The last time I been to Malacca was when I was 11, memories were vague. I always wanted to return since, however none of my friends were interested in a weekend getaway. I jumped at the chance when my travel buddy, Aggy suggested that we should head there for a weekend when she comes to Singapore.
Malacca, a UNESCO listed city, it was once colonised by Portuguese, Dutch and British. It also has a strong Peranakan culture which Melakans are proud of.
How can I introduce Malacca without talking about food? It is a food paradise for all the foodies out there!
If there is a long queue, it must be good. It is always the mentality when it comes to food isn’t it? We applied this rule when we were looking for famous Chicken Rice Ball in Malacca!
Joining in the long queue, we cannot be wrong about the food! We queued for about 15 minutes under the fiery sun before we were ushered in for a table for two.
It was literally Chicken + Rice Ball. The menu is quite standard. You either order half a chicken for RM21 or a whole chicken for RM42 and rice ball at RM0.30/piece. The chicken was tender and the gravy (that screams unhealthy into my face) that goes with it was excellent. Spicy lover like me will love their special chilli dip! As for the rice balls, rices are cooked with chicken oil which makes it taste really good and smooth however in order for the rice balls to stick together, it has to be cooked till soft and mushy. I prefer my chicken rice to be harder so that I can feel every grain in my mouth as I chew.
We gave in to the sweltering heat after checking out the main streets, walked into Nancy’s Kitchen by chance and had a bowl of sweet thirst quenching Chendol each. Having a bowl of chendol to combat summer heat is like heaven on earth. Not to mention free WIFI made us very happy.
We completed our dessert with a packet of oneh-oneh. Oooooh… I love the taste of black sugar oozing out in my mouth when I bite on it. Why is it so irresistible and unhealthy?!
Despite being too full for a proper dinner because of our late lunch, dessert and street food, we decided to share a bowl of Nonya Laksa from Jonker88. It is a shophouse with constant crowd. They seemed to be well known for their laksa and chendol but we decided that 1 chendol was enough to last us for the whole day and so we only tried the Laksa. The gravy was just right, giving away the style of Perakanan food and the noodles are cooked to perfection. Gosh, i would love a bowl of this right now.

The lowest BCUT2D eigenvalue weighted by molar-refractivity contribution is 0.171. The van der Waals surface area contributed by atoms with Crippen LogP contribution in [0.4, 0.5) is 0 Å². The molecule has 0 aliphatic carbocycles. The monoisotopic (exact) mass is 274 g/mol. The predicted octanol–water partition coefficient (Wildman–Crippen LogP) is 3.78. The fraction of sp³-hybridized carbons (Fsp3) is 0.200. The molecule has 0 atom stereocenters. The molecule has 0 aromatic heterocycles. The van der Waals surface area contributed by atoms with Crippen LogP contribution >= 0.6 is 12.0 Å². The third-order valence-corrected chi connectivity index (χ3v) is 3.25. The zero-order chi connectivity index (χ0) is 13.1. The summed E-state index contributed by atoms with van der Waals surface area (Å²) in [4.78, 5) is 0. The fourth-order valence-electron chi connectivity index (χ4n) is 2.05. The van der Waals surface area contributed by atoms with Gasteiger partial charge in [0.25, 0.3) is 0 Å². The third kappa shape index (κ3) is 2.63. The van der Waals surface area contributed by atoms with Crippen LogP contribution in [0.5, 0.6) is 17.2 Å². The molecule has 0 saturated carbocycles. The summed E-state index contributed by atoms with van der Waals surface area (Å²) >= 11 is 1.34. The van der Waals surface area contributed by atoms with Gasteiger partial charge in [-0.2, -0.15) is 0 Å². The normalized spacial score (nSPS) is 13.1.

The next day, after exploring some historical sites in Malacca, we went hunting for Mod Cafe located at 14 Jalan Tokong along Jonker street. It is a concept cafe. Instead of selling traditional desserts, it is a cafe that sells cheesecakes and other sorts of western desserts and drinks.
Yes, that is a a cool camper van that is being converted into a drink station!
Plenty of vintage collections around!
Their signature cheesecake was sold out so we ordered a slice of tiramisu and a crème brûlée which was not too bad.
We could not leave Malacca without having authentic Peranakan food so we checked out Nancy’s Kitchen again for some Nonya food.
We limited our food order to 2 dishes and a bowl of rice to share because we overate during the trip. Ordered a plate of sambal potato leaves and a bowl of assam chicken. Nonyas, just like me love spicy food! Distinct tinge of nonya tanginess in the assam chicken made it very appetising!
Nancy’s Kitchen won my heart and stomach with its salivating Nonya food and dessert. +1 brownie point for their free WIFI! They offer cooking classes to those who are interested in Peranakan cuisine too.
In Malacca, there are hints of colonisation history and strong Peranakan influence.